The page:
John Hurrell – 24 May, 2012
Dwyer's presentation could be about the impact of the ubiquitous green glass on viewer perception of the paintings. The gallery glass is slightly tinted - enough to darken the tone of the white plaster in the bike tyre - and the glass of the nearby lift well for the disabled is considerably greener - sufficient to affect the mood of the foyer space where the very small two part painting is found.
2 May -1 June 2012
Within the Window gallery and the foyer to the university library, Johl Dwyer presents a set of four paintings, three behind glass in the tall walk-in vitrine that makes up the ‘gallery proper’, and another high on an adjacent wall next to a glass lift well.
These works vary greatly in size and wall height; all involve plaster poured into various confining structures: a canvas stapled to a square stretcher, a small treaded bike tyre, a narrow wooden stretcher, and what seem to be a pair of circular curtain rod holders.
The circular works are unusual. The white wobbly-edged disc framed by the bike tyre has a stark presence while the two small cylinders in the foyer are in teal green and white plaster - with the latter seemingly coated with resin. They are vertically aligned (one below the other) and look like a pair of strange buttons projecting from the wall.
Dwyer’s right angled, straight-edged works are very different. The painting with the plaster in a wooden frame has had layers of paint vigorously sanded back to reveal specks, striations and a dry dusty coating of pastel-like red-oxide. The plaster within the other wider brown cedar stretcher is covered with a deep layer of honey coloured resin, and has a few dramatic white globs of paint on its surface. Inside its amber varnish are sprayed dark umber mesh textures that give it real presence. With a gorgeous Sigmar Polke feel, it radiates a warm glow. The show is an adventurous assortment that tests the conventions of what ‘built’ or complicatedly ‘constructed’ paintings might be.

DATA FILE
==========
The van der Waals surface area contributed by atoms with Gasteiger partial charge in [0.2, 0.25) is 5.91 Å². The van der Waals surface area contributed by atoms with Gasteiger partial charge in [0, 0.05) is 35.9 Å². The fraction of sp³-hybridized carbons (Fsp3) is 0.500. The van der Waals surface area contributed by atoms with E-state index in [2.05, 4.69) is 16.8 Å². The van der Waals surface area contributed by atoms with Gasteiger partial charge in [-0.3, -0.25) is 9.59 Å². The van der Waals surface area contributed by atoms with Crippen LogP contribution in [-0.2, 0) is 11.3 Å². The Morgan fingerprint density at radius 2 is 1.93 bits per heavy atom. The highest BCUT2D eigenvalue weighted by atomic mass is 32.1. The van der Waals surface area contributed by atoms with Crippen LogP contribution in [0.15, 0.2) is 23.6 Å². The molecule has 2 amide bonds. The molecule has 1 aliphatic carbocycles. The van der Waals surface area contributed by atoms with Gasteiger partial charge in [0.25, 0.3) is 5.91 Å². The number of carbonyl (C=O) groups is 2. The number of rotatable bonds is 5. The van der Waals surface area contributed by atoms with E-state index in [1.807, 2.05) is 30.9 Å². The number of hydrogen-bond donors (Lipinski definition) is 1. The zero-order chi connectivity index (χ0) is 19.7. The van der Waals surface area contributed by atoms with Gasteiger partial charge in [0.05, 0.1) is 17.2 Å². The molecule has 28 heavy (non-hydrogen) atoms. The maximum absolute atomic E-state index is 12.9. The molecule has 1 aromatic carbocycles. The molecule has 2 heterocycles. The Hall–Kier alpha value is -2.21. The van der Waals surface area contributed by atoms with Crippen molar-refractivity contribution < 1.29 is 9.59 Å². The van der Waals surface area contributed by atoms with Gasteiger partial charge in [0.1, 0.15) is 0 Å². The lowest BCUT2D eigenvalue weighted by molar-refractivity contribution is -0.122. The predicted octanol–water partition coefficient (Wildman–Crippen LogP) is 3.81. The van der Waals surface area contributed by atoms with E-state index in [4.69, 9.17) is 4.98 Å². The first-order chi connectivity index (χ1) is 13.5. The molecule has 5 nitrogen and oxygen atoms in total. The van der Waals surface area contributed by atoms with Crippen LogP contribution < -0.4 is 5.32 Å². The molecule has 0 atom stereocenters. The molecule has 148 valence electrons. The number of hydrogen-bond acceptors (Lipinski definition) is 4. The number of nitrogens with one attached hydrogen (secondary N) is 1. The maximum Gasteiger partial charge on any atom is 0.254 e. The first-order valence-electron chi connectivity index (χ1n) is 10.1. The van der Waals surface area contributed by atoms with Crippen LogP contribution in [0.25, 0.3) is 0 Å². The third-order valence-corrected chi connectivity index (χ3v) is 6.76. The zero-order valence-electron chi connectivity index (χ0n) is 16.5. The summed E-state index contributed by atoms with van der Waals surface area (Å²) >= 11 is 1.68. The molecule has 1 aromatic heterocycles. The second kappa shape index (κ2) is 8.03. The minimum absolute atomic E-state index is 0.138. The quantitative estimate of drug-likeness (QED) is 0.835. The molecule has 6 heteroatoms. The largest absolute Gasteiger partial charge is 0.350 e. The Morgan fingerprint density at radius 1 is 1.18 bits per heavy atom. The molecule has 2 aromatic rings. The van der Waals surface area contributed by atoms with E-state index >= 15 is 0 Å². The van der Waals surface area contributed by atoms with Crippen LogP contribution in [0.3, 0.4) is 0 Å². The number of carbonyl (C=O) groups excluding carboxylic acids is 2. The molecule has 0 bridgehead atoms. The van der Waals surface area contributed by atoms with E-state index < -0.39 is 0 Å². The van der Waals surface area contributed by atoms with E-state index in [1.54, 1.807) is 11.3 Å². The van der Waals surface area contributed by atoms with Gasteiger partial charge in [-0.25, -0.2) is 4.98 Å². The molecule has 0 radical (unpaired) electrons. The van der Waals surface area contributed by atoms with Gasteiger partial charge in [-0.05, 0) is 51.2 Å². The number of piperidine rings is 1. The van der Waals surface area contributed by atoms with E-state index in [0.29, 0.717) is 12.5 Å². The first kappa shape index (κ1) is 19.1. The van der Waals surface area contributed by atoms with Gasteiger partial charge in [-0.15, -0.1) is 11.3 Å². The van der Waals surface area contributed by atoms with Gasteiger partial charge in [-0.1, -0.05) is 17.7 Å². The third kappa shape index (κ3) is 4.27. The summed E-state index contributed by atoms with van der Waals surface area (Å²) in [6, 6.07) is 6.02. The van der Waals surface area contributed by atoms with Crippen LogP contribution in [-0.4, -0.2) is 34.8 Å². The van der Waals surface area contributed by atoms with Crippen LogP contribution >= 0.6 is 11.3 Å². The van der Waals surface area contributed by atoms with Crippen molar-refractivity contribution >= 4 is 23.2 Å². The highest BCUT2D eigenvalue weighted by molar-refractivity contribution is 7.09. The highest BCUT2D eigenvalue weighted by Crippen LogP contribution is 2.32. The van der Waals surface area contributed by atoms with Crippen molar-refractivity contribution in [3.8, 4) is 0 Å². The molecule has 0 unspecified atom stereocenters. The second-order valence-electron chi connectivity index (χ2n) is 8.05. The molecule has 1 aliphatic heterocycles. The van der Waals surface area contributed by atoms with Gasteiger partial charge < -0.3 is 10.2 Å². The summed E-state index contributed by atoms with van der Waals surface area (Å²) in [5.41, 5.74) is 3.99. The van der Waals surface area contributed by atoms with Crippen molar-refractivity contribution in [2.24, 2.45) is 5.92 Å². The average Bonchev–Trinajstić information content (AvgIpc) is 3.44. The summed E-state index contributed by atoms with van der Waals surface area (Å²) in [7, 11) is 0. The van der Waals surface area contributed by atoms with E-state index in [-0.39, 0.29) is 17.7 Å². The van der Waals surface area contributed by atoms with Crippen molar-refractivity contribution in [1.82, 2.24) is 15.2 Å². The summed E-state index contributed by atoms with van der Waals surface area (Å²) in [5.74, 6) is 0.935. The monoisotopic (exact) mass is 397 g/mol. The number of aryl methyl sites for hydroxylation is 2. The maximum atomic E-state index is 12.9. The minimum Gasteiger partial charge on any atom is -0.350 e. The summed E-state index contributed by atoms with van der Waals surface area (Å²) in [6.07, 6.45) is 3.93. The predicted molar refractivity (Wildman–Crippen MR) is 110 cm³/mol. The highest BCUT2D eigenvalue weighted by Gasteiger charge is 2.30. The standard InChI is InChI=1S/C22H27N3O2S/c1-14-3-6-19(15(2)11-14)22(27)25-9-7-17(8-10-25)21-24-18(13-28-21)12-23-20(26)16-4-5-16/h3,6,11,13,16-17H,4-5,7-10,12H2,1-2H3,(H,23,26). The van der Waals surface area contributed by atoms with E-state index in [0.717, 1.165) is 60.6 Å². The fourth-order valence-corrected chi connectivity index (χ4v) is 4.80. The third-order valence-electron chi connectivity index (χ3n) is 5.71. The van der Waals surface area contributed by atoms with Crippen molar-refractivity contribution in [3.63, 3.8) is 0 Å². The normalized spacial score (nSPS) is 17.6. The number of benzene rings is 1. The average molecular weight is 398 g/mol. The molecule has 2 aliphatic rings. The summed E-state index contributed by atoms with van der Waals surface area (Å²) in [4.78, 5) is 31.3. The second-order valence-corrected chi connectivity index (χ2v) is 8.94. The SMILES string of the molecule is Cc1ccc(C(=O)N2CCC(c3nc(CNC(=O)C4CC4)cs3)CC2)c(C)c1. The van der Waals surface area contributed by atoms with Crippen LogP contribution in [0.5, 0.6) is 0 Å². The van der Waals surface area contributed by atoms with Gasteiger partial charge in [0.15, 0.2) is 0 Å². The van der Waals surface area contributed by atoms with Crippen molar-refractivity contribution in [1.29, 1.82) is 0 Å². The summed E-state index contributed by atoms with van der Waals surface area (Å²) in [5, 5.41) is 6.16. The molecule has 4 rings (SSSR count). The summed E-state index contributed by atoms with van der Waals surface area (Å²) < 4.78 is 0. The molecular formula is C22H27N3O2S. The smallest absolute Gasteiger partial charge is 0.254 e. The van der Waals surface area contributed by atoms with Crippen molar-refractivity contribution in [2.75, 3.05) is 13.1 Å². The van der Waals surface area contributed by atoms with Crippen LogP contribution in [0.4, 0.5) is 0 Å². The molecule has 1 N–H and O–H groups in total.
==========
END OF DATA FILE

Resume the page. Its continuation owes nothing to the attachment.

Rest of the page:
As for the whole package, other than the intriguing peculiarities of each work Dwyer’s presentation could be about the impact of the ubiquitous green glass on viewer perception of the paintings. The gallery glass is slightly tinted - enough to darken the tone of the white plaster in the bike tyre - and the glass of the nearby lift well for the disabled is considerably greener - sufficient to affect the mood of the foyer space where the very small two part painting is found. (You’ll see what I mean if you look at these images.) The show’s title and installational concept (involving the foyer) seems to allude to the glass’s role in the space - it makes the enclosed gallery works a foil to the ‘directly viewed’ (but out of reach) two part painting outside it.
So is Dwyer critiquing the use of tinted glass in a gallery venue (saying it is a hindrance to intelligent examination and presentation of displays) or is he making some comment on the nature of representation or the properties of some of our senses? Perhaps that mediation is something we can not be free of, that it always prevents direct access, and that there can never be optical ‘transparency’ in particular anyway - only arbitrary visual correlations to the world outside our bodies. That it is a matter of degree, the gallery glass paralleling our eyes and brain, and that that tinted layer is a symbol for this philosophical/perceptual impedance.
Two Rooms presents a program of residencies and projects
by leading international and New Zealand contemporary artists.